The Flop: Pro and Con in the NBA
The Flop is becoming an ever-increasing phenomenon in the league. For those of you who don’t think this is late-breaking news, I have news for you: It’s going to get worse before it gets better.
The recent proliferation of flopping in the NBA has been credited to various sources – not the least of which is the influx of international players who grew up watching soccer superstars flop their way to victory. While this is true, the evolution of the flop cannot be mentioned without mentioning hockey, and the flop has deep roots in basketball as well.
Although I cannot remember the game, I distinctly remember a sideline report during a game of one of the Bad Boys’ championship runs. Coming out of a huddle, the sideline correspondent excitedly reported that Bill Laimbeer told his teammates to keep funneling players to him because the refs were falling hook-line-and-sinker for his flopping. That was almost twenty years ago. The flop’s strategic use receded when the NBA adopted a more “international” feel to its rules (e.g., hand-checking).
In a very fast game where officials are charged with limiting physical contact, flopping or “embellishing” may simply be the means by which a player draws attention to a less-than-obvious foul. This is what hockey players would have referred to as “taking a dive.” Hockey, on the other hand, went in the opposite direction and just stopped calling penalties (unless, of course, one violently snapped back his head in a whiplash-like fashion so as to draw a slashing penalty).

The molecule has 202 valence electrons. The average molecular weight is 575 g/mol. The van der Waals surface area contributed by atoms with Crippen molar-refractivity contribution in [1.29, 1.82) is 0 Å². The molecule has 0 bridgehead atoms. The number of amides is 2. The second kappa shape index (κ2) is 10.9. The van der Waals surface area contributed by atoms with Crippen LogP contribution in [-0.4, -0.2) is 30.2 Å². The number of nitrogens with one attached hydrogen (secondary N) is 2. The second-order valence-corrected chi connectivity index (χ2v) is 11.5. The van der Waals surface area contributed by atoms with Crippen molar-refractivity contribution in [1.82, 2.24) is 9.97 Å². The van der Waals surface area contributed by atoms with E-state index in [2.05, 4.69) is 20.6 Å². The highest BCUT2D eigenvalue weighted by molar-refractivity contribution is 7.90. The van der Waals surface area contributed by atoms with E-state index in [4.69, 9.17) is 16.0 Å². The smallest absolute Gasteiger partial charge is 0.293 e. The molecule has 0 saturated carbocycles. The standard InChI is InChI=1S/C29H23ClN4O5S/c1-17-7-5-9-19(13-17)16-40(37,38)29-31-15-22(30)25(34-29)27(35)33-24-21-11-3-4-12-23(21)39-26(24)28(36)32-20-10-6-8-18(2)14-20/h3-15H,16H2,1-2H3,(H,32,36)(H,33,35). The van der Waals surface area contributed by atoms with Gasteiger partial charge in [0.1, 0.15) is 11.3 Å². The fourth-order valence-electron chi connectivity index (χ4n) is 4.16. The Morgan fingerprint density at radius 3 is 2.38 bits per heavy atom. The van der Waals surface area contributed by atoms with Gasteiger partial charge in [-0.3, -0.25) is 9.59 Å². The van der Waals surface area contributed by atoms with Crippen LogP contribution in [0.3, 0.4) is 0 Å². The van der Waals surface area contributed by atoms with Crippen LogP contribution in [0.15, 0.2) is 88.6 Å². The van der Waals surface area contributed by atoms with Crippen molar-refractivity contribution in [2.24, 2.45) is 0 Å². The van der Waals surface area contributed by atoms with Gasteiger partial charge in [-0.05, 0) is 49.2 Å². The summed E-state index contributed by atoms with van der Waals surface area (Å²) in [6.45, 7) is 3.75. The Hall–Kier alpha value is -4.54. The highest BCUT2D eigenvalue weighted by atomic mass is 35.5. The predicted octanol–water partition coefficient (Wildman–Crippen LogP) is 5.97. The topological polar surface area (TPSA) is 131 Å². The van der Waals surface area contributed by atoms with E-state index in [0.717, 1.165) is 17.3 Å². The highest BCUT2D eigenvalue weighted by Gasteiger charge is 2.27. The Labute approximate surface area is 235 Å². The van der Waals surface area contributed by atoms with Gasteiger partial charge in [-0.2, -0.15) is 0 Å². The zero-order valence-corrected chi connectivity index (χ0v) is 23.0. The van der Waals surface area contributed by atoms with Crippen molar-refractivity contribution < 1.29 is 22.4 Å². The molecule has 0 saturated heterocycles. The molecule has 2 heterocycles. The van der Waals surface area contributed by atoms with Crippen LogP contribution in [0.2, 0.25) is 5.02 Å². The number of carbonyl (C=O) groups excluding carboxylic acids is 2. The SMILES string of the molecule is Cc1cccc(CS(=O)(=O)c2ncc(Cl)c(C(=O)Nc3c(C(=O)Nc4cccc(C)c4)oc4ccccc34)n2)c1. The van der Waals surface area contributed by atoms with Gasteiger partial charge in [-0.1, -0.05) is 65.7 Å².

Last night, watching the Fiesta Bowl, I saw a wide receiver for Oklahoma being held. In order to expose the foul, he swung himself to the ground to reveal that the defender was holding onto his right arm. He drew the foul.
Flopping, diving and embellishing are common to all sports. They occur in every sport on every level.
In my own “Washed Up World Cup League” (the old-timers playing soccer on the weekends), I don’t even try to keep my balance anymore. A while back, a defender got under me while I was in the air. Not really a foul in competitive play, but probably a foul in this league where our main goal is to stay away from injuries. Anyway, in order to keep the play going, I tried to maintain my balance and ended up doing some serious damage to my ankle. Since then, if it’s close I just go down. Assuming you know how to fall (it is a skill, but one that is easily learned), it is just a safer move. I’ll take a bump, scrape or bruise over severe ligament damage any day of the week. Sometimes you get a call, sometimes you don’t, but at least you get to play again another day.
In defense of the flops, then, we can list both injury prevention and assisting the officials. We’re walking a thin line, though, aren’t we?
Last night, I was watching the Clippers-Hornets game on the League Pass. (As an aside, local commentators are awesome. You haven’t really watched a Celtics game if you missed out on Tommy Heinsohn’s homerism; it is just wonderful unless you’re rooting for the opposing team.) The local commentators were aghast that Chris Paul got away with an offensive foul. As he drove the lane, he pulled up and tried a fade-away jumping while touching the defense player with his left hand. They commented that the defender (Corey Maggette, I think), should have flopped to have drawn attention to the foul.